In Half Blood Prince Dumbledore said that apparating inside a house is rude, and usually wizards will have protection in place to prevent unwanted guests entering this way:
"Professor, why couldn't we just Apparate directly into your old colleague's house?" "Because it would be quite as rude as kicking down the front door," said Dumbledore. "Courtesy dictates that we offer fellow wizards the opportunity of denying us entry. In any case, most Wizarding dwellings are magically protected from unwanted Apparators. At Hogwarts, for instance —"
"— you can't Apparate anywhere inside the buildings or grounds," said Harry quickly. "Hermione Granger told me."
Why isn't the floo entry protected in the same way? In Chamber of Secrets Harry is able to enter Borgin and Burkes purely through accident. So it's logical that someone who wants to go there can probably do so even more easily. Why don't they have protection in place to avoid burgelers and police entering their shop unexpectedly through the floo?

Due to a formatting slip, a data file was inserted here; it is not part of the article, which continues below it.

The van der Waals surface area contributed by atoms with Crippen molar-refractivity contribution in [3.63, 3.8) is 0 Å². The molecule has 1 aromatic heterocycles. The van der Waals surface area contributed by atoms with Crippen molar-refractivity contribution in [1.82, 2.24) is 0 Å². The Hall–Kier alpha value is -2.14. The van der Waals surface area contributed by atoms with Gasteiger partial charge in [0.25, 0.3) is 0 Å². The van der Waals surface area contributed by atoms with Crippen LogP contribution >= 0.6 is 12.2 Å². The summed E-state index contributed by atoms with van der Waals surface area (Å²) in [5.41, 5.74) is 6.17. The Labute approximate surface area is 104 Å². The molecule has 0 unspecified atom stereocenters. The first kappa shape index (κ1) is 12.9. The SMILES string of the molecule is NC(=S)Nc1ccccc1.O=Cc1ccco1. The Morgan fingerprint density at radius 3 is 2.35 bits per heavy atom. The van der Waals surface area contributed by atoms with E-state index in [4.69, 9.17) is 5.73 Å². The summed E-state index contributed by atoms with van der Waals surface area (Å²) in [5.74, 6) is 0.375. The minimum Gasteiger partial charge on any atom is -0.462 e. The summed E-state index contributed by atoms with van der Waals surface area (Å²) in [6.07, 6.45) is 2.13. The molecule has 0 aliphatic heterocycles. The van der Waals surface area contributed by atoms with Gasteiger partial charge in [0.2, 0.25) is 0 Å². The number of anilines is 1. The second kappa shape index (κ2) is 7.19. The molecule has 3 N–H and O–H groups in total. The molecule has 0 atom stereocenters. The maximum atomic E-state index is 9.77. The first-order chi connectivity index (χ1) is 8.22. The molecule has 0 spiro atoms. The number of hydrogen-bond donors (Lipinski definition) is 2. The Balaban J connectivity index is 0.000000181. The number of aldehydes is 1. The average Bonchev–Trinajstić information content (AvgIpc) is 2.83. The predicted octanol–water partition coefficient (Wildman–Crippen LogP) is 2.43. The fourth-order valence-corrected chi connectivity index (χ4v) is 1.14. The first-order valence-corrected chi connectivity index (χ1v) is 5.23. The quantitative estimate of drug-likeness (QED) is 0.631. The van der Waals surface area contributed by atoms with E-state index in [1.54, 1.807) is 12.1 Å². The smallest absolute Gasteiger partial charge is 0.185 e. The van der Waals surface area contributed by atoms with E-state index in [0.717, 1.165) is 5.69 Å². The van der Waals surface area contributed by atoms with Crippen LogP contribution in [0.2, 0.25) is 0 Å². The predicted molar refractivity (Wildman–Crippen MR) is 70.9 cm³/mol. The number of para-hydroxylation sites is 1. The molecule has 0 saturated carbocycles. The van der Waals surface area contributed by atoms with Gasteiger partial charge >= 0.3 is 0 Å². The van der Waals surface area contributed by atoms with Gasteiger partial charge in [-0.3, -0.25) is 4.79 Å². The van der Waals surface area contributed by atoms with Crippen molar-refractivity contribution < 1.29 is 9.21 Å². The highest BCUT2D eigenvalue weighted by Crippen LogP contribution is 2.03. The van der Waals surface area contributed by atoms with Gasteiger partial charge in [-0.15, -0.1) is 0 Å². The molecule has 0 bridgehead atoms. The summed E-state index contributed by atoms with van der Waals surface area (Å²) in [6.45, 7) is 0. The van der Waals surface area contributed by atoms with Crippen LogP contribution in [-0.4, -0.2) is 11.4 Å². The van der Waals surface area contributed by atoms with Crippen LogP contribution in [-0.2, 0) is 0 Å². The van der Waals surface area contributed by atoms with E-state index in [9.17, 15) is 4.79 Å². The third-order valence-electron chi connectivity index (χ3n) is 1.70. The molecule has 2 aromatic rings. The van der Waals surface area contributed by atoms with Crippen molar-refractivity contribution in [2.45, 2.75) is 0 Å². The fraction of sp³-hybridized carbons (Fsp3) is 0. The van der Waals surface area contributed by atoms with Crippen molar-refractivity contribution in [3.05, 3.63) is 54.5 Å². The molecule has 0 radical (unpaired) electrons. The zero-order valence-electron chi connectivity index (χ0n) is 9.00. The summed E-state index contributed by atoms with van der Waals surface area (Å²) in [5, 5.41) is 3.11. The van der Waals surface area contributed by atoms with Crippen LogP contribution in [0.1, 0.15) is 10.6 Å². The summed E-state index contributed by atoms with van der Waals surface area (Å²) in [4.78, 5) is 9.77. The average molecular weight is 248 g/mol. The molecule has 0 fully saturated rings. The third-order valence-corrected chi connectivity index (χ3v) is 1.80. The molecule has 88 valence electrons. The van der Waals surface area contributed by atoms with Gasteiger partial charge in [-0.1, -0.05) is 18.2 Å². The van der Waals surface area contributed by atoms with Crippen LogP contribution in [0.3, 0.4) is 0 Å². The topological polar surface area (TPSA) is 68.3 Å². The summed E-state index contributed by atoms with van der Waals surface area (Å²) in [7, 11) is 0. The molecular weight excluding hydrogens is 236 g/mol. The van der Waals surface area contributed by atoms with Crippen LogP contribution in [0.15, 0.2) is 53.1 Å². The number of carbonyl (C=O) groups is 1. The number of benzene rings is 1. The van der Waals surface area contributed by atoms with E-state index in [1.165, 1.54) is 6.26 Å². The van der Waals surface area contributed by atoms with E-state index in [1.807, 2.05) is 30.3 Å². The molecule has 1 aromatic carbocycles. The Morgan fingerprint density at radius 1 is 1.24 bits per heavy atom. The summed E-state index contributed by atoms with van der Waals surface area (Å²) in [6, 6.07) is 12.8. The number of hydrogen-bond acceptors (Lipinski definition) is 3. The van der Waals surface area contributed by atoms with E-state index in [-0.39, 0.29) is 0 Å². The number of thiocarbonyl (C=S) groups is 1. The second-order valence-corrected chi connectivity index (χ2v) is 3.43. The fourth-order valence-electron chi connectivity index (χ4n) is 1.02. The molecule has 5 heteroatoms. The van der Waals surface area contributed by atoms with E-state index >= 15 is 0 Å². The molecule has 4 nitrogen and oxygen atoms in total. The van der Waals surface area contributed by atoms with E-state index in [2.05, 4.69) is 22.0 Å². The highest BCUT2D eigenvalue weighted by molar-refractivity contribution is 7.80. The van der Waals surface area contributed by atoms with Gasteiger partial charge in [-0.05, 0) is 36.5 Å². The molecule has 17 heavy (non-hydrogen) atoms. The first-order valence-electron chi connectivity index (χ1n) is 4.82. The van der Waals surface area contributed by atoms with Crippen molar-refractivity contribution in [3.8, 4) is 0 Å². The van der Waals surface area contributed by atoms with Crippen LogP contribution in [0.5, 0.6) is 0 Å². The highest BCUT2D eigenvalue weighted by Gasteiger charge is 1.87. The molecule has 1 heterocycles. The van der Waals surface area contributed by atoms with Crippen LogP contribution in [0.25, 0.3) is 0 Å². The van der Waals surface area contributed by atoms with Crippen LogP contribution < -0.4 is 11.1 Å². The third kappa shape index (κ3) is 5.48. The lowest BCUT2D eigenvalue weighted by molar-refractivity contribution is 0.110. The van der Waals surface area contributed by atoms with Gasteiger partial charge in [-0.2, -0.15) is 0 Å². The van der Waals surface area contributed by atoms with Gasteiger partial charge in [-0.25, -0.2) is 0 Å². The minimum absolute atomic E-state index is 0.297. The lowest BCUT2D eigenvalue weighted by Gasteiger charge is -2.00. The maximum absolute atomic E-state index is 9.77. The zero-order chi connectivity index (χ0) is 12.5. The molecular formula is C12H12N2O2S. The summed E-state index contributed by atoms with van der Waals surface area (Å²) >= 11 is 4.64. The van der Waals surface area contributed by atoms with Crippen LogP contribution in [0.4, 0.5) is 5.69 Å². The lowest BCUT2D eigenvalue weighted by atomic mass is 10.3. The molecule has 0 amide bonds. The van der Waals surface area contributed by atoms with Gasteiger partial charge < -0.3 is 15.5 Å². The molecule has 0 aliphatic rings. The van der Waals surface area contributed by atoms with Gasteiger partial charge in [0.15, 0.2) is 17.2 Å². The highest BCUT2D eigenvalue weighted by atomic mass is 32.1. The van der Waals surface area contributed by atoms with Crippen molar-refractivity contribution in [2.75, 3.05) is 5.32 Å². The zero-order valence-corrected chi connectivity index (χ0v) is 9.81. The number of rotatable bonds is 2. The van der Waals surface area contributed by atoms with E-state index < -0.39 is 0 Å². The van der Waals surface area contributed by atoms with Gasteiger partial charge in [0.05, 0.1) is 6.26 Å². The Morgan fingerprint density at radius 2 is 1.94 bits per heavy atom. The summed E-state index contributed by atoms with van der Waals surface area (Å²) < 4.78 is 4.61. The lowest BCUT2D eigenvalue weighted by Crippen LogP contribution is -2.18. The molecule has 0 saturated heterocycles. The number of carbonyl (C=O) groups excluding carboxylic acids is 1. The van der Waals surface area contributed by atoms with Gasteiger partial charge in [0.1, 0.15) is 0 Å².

It would seem that, unless a log of all the entry and exit through fireplaces is kept at the ministry, this would also be an easy way to let smugglers and unsupervised minors to enter their shop. Why isn't a protection against floo entrance, similar to protection against apparition, in place in wizarding houses?